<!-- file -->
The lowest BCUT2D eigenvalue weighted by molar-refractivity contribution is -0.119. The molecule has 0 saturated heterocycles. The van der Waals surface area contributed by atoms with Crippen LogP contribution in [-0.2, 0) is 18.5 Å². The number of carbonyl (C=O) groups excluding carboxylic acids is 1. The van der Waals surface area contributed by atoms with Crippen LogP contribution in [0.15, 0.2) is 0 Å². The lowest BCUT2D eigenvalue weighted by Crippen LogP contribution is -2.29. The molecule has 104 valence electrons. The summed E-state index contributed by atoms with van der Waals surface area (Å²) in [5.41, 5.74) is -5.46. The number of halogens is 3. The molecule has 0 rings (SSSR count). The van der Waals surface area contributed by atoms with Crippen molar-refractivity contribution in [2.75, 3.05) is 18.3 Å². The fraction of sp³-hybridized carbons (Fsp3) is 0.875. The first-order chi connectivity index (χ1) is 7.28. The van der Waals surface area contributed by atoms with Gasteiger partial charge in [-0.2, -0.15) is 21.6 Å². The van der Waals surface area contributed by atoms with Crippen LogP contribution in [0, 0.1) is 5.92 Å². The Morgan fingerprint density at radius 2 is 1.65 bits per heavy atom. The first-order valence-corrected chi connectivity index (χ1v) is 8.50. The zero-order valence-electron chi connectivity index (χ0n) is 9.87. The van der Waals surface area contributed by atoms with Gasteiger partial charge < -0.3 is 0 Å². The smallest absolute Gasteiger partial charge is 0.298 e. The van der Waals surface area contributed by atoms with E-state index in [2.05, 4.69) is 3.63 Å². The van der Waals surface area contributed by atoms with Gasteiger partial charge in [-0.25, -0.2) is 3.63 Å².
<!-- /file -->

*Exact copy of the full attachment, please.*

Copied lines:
The lowest BCUT2D eigenvalue weighted by molar-refractivity contribution is -0.119. The molecule has 0 saturated heterocycles. The van der Waals surface area contributed by atoms with Crippen LogP contribution in [-0.2, 0) is 18.5 Å². The number of carbonyl (C=O) groups excluding carboxylic acids is 1. The van der Waals surface area contributed by atoms with Crippen LogP contribution in [0.15, 0.2) is 0 Å². The lowest BCUT2D eigenvalue weighted by Crippen LogP contribution is -2.29. The molecule has 104 valence electrons. The summed E-state index contributed by atoms with van der Waals surface area (Å²) in [5.41, 5.74) is -5.46. The number of halogens is 3. The molecule has 0 rings (SSSR count). The van der Waals surface area contributed by atoms with Crippen molar-refractivity contribution in [2.75, 3.05) is 18.3 Å². The fraction of sp³-hybridized carbons (Fsp3) is 0.875. The first-order chi connectivity index (χ1) is 7.28. The van der Waals surface area contributed by atoms with Gasteiger partial charge in [-0.2, -0.15) is 21.6 Å². The van der Waals surface area contributed by atoms with Crippen LogP contribution in [0, 0.1) is 5.92 Å². The Morgan fingerprint density at radius 2 is 1.65 bits per heavy atom. The first-order valence-corrected chi connectivity index (χ1v) is 8.50. The zero-order valence-electron chi connectivity index (χ0n) is 9.87. The van der Waals surface area contributed by atoms with Gasteiger partial charge < -0.3 is 0 Å². The smallest absolute Gasteiger partial charge is 0.298 e. The van der Waals surface area contributed by atoms with E-state index in [2.05, 4.69) is 3.63 Å². The van der Waals surface area contributed by atoms with Gasteiger partial charge in [-0.25, -0.2) is 3.63 Å².